In honour of the Valencian ceramics industry, the González Martí National Museum of Ceramics is located in what is considered to be the best example of Baroque architecture in Spain, the Palacio del Marqués de Dos Aguas. The museum houses the largest national collection of ceramics, dating from the 18th century to the contemporary period, and includes pieces by Picasso. A museum in which you can also find merchandise from the Silk Route and discover how they lived in one of the most iconic Valencian noble families of the age.
The Patriarca, which has been a National Monument since 1962 and a Monument of Cultural Interest in 2007, is one of the best examples of Renaissance architecture. Of special note in the Patriarca Museum are paintings by Caravaggio, El Greco, Van Der teyden, Benlliure, Ribalta and Pinazo, and also the original manuscript of the posthumous work of Sir Thomas More.
The Patriarca, Real Colegio and the Seminario del Corpus Christi are a church, a seminary and a college respectively. Work on the buildings began in 1586 and finished in 1610. It is structured around a large renaissance cloister enclosing the church, the communion chapel, the library, the sleeping quarters and the classrooms. There is another courtyard at the back and a small belfry is located in the corner of the plaza. The museum displays valuable works of art by El Greco and some primitive Flemish paintings.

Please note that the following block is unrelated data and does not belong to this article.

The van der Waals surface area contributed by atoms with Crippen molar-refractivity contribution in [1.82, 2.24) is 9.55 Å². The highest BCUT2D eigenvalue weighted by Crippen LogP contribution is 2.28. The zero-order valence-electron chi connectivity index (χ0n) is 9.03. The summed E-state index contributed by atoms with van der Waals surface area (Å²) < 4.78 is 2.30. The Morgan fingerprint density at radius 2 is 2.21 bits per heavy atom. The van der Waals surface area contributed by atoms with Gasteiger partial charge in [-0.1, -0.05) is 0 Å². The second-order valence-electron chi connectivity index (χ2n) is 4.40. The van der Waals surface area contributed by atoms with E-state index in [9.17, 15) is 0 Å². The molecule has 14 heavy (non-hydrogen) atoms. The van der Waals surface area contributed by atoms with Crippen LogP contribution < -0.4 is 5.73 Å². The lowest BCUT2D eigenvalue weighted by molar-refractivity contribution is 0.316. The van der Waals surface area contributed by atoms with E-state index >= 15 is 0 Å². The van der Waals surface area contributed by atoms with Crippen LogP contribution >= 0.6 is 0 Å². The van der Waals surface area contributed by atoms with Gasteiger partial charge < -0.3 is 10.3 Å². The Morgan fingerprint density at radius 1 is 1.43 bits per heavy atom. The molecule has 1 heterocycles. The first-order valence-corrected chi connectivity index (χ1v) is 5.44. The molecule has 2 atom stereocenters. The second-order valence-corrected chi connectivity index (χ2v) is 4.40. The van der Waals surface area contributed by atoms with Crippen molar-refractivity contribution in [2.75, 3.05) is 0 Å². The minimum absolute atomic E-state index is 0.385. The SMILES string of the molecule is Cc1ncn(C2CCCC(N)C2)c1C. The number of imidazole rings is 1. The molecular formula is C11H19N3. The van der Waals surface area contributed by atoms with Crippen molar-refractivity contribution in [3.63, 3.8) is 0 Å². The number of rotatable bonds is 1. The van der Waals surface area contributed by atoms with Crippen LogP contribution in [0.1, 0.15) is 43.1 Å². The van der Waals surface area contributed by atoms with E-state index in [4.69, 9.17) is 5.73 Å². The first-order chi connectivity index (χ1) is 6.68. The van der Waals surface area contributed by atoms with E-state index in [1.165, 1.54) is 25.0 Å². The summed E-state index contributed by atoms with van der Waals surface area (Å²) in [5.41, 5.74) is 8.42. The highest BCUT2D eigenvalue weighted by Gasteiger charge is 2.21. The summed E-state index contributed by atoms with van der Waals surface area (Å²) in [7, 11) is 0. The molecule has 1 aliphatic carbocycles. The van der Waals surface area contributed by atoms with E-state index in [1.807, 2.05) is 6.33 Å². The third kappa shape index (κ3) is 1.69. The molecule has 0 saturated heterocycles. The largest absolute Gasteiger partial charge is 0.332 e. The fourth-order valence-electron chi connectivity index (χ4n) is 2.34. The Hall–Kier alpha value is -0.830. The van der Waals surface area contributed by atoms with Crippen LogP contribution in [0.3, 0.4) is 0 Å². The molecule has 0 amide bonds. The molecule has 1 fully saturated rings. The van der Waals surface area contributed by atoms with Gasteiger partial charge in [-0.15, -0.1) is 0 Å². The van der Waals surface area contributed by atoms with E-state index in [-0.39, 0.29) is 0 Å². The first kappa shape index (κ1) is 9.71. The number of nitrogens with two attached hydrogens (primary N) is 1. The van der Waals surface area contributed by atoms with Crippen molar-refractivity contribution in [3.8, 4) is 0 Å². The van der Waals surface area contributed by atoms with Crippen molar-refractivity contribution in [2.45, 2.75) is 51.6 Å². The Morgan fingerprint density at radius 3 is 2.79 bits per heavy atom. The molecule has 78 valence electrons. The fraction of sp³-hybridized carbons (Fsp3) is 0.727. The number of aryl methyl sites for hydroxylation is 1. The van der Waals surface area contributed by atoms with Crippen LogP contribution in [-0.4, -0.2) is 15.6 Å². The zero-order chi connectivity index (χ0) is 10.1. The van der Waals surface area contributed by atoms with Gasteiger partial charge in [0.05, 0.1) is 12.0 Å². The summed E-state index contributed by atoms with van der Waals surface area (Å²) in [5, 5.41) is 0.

Designed by National Architecture Award winner José María de Paredes, the Palau was inaugurated on the 25th April 1987 and since then has become one of the most emblematic buildings of the city and it is considered to be among the most important concert halls in Europe. An enormous glass dome that runs parallel to the Turia river-bed Park provides the main entrance. The exterior ambience penetrates the interior; the green areas flourish in the foyer while the great glass waterfall seems to pour into the pool, specially designed by Ricardo Bofill.
The City of Arts and Sciences is a cultural and architectural complex in the city of Valencia, Spain. It is the most important modern tourist destination in the city of Valencia and one of the 12 Treasures of Spain.
The City of Arts and Sciences is situated at the end of the former riverbed of the river Turia, which was drained and rerouted after a catastrophic flood in 1957. The old riverbed was turned into a picturesque sunken park.
Designed by Santiago Calatrava and Félix Candela, the project began the first stages of construction in July 1996, and was inaugurated on April 16, 1998 with the opening of L'Hemisfèric. The last major component of the City of Arts and Sciences, El Palau de les Arts Reina Sofia, was inaugurated on October 9, 2005, Valencian Community Day.
Originally budgeted at €300 million, it has cost nearly three times the initial expected cost.
Under the supervision of Pere Balaguer, construction began in 1392. The towers were designed to be defensive structures at one of the busiest city gates. They were saved from demolition when the city walls were knocked down in 1865 and used as a prison for the nobility between 1586 and 1887. The back of the towers have been opened so that the pointed arches and the vaulted domes can now be seen from the Plaza de los Fueros. The Towers represent an excellent example of gothic architecture.The Serranos Towers were used both as a defensive feature of the city and also as a triumphal arch. Currently, the most outstanding event that takes place at the feet of the towers is the Crida, when on the last Sunday in February the FallasQueen of València welcomes all Valencians and visitors to the Fallas and calls on them to begin the festivities.The choice of this emblematic place is to symbolise the arrival of outsiders to València centuries ago along the Serranos trail.